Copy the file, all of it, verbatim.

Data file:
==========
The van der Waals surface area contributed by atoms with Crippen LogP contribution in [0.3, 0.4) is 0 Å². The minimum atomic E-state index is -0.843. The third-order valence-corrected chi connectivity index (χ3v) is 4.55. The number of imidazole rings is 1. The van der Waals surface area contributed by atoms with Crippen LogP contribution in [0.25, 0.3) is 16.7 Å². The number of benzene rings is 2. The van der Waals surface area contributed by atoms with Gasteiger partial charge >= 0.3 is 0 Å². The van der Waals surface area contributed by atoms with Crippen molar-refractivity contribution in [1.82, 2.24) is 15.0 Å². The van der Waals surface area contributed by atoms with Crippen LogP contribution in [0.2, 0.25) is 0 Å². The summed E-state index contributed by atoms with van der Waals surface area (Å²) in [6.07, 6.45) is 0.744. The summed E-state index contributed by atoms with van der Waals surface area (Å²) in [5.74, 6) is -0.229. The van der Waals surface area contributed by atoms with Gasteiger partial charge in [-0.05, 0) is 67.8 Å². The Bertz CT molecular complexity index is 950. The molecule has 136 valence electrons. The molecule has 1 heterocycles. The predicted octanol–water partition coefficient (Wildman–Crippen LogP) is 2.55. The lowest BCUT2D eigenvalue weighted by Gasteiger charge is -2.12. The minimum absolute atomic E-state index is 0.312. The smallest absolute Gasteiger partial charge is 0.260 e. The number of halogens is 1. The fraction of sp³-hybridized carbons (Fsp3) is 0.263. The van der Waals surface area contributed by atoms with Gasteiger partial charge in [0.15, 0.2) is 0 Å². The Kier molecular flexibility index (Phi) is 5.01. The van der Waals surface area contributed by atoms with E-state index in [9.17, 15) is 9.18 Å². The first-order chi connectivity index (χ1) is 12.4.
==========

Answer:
The van der Waals surface area contributed by atoms with Crippen LogP contribution in [0.3, 0.4) is 0 Å². The minimum atomic E-state index is -0.843. The third-order valence-corrected chi connectivity index (χ3v) is 4.55. The number of imidazole rings is 1. The van der Waals surface area contributed by atoms with Crippen LogP contribution in [0.25, 0.3) is 16.7 Å². The number of benzene rings is 2. The van der Waals surface area contributed by atoms with Gasteiger partial charge >= 0.3 is 0 Å². The van der Waals surface area contributed by atoms with Crippen molar-refractivity contribution in [1.82, 2.24) is 15.0 Å². The van der Waals surface area contributed by atoms with Crippen LogP contribution in [0.2, 0.25) is 0 Å². The summed E-state index contributed by atoms with van der Waals surface area (Å²) in [6.07, 6.45) is 0.744. The summed E-state index contributed by atoms with van der Waals surface area (Å²) in [5.74, 6) is -0.229. The van der Waals surface area contributed by atoms with Gasteiger partial charge in [-0.05, 0) is 67.8 Å². The Bertz CT molecular complexity index is 950. The molecule has 136 valence electrons. The molecule has 1 heterocycles. The predicted octanol–water partition coefficient (Wildman–Crippen LogP) is 2.55. The lowest BCUT2D eigenvalue weighted by Gasteiger charge is -2.12. The minimum absolute atomic E-state index is 0.312. The smallest absolute Gasteiger partial charge is 0.260 e. The number of halogens is 1. The fraction of sp³-hybridized carbons (Fsp3) is 0.263. The van der Waals surface area contributed by atoms with Gasteiger partial charge in [0.15, 0.2) is 0 Å². The Kier molecular flexibility index (Phi) is 5.01. The van der Waals surface area contributed by atoms with E-state index in [9.17, 15) is 9.18 Å². The first-order chi connectivity index (χ1) is 12.4.